The Equal Credit Opportunity Act forbids creditors from considering race, sex, marital status, national origin, and religion. Lenders and other institutions argue that credit-scoring systems provide a consistent, mathematical system to evaluate individuals. Institutions argue that a credit score is superior to the previous method of evaluation by a loan officer because the loan officer was given too much discretion, which gave rise to problems such as bias. Others argue that the disparate loan denial ratio has not changed since the implementation of the credit score, and the outright discrimination of the past was simply replaced with a more subtle form of discrimination that is built into the credit scoring calculations through the programmers' judgment calls regarding which factors to consider, and the amount of weight assigned to these factors.

What Information Does Credit Scoring Models Use to Calculate a Score?

Credit scoring models compute your score primary from information contained in your credit report. The models might also take information from credit applications into consideration, including your occupation, length of employment, and whether you own a home.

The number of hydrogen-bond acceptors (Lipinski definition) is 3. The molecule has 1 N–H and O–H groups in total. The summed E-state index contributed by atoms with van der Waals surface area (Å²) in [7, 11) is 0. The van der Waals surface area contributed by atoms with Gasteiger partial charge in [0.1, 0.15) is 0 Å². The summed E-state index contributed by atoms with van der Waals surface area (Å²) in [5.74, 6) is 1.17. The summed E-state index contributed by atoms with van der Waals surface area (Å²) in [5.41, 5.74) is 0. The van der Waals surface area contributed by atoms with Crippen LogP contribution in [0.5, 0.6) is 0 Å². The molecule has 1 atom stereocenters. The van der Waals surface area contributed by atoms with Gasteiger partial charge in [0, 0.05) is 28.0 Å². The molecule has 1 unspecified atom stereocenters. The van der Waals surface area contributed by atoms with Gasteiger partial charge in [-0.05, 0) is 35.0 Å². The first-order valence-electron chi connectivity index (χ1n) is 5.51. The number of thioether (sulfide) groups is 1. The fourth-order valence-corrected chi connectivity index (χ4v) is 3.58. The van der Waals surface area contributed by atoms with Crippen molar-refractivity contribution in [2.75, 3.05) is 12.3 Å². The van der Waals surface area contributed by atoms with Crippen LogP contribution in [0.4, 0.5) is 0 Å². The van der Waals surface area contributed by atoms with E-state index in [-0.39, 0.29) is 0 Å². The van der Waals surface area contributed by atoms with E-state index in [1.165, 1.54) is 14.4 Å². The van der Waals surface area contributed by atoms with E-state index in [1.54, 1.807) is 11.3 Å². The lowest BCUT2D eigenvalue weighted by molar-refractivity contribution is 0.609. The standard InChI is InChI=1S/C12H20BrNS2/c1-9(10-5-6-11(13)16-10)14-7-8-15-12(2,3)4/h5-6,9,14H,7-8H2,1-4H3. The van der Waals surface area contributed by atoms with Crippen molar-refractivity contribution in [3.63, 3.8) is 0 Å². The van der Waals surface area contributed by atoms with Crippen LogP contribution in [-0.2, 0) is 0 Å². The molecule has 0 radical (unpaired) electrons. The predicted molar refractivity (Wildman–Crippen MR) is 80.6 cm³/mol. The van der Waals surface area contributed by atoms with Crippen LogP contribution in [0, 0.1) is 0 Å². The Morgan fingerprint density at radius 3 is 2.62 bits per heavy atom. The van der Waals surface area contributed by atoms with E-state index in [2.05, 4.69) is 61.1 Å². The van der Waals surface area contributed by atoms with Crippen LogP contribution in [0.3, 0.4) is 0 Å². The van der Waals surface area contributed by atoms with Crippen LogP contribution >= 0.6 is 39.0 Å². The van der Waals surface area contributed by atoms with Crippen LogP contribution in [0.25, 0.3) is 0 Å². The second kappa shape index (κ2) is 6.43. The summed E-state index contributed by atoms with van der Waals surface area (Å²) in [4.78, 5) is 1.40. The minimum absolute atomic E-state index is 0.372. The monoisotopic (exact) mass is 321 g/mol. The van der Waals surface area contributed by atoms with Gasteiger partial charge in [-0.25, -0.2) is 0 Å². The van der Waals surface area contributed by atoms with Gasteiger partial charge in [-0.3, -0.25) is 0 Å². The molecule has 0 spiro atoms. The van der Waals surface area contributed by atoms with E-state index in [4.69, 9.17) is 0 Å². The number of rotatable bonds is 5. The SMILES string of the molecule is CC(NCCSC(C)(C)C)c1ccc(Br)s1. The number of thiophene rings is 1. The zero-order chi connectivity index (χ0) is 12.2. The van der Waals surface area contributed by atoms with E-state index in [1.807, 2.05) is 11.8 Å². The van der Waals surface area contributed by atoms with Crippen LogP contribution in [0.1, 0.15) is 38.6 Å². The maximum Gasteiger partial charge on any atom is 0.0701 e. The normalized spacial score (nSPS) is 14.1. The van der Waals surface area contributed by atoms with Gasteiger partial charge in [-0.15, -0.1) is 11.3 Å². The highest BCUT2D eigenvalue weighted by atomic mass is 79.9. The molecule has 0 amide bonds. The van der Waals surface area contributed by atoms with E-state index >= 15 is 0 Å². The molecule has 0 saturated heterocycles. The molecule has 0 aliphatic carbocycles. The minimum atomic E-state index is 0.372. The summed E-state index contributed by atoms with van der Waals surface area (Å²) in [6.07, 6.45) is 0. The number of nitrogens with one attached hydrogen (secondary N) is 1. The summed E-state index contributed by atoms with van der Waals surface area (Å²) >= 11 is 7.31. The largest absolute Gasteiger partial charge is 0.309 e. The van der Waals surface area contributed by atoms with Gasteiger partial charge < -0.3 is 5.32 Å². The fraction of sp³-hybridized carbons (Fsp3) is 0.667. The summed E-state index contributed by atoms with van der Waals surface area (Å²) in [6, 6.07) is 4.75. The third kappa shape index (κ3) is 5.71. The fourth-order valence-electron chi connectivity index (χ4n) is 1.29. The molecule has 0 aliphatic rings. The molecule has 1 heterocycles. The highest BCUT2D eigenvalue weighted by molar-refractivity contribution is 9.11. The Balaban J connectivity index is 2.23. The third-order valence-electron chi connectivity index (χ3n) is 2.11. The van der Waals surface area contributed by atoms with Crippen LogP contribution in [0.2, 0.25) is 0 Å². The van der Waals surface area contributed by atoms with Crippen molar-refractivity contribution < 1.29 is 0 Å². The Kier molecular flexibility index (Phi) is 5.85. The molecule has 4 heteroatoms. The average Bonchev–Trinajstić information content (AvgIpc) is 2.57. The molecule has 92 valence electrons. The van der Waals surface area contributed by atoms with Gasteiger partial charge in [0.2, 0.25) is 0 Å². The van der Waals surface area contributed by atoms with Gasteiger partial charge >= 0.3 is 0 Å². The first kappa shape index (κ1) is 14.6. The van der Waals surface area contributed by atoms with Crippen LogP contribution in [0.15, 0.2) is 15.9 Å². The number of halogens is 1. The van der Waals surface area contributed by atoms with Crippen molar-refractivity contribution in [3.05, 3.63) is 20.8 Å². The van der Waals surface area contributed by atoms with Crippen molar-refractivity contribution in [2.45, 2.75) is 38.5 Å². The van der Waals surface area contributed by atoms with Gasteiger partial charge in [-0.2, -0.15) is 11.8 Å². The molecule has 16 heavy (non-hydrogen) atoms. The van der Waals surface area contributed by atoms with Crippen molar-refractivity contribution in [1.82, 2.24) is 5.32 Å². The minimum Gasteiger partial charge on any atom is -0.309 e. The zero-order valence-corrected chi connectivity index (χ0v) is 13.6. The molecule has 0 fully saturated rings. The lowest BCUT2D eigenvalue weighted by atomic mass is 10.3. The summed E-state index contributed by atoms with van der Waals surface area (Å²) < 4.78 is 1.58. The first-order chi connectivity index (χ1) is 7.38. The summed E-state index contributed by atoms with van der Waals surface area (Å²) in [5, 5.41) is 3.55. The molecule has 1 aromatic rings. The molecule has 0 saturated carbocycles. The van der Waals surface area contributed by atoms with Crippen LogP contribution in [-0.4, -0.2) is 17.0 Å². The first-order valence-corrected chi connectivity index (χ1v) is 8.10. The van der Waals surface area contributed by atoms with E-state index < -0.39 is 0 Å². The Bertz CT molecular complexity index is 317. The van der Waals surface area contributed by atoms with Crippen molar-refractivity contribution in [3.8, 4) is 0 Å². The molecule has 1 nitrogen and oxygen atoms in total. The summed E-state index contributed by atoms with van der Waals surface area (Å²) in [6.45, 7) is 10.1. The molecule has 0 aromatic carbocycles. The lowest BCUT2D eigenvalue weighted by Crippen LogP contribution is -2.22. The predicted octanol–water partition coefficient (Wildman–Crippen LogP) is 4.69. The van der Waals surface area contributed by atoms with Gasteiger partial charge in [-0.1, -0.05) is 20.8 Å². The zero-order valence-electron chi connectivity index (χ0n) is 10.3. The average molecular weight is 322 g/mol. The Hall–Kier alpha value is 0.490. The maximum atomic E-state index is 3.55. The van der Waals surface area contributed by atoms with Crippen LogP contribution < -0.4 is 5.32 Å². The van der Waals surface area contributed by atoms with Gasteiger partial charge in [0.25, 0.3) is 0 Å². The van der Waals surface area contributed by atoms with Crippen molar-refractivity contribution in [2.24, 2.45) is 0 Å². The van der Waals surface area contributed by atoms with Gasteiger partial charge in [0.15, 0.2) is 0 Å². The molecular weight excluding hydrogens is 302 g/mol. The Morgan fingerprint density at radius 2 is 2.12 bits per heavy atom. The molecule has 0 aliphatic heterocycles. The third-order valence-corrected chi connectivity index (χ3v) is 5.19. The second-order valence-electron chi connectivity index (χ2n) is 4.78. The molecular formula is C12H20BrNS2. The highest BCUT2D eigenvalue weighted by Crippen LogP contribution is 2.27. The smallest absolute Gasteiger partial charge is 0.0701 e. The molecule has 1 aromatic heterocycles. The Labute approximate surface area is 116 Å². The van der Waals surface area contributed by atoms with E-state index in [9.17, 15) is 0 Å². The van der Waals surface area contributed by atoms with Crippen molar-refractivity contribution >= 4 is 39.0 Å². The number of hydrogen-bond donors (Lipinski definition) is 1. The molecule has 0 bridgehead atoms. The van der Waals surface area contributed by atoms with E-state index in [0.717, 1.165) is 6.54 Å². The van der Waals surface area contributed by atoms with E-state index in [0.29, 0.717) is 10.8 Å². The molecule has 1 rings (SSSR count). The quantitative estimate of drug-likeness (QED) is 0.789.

According to Fair Isaac and Company, your payment history accounts for approximately 35 percent of your credit score. Your payment history reflects the various accounts that you have, including credit cards, mortgage loans, and retail accounts. Collections, foreclosures, lawsuits, and other collection items also fall into this factor.

The amount of money that you owe approximately accounts for 30 percent of your credit score. The manner in which a credit score reflects this amount, however, is complicated. As Fair Isaac explains, "Part of the science of scoring is determining how much is too much for a given credit profile." The credit score takes into account your last reported balance, whether or not you pay the balance off in full. The score pays particular attention to the amount you owe in revolving credit" such as credit cards. For example, if you have several credit cards with a small balance that you pay off regularly, then this reflects better on your score than if you had the same number credit cards with no balance, because the latter shows a greater likelihood of "maxing out"those cards. In the same vein, if you have too many credit cards it will reflect poorly on your credit report.

Ten percent of your score falls under a category that Fair Isaac categorizes as "new credit." This category reflects factors such as the number of new credit accounts on your credit report. The more new accounts you have open, the more poorly this reflects on your score. In addition, the number credit checks that are run on you in the past year can actually reduce your score. This assumption is that, if you are searching for more credit, then you are a greater credit risk.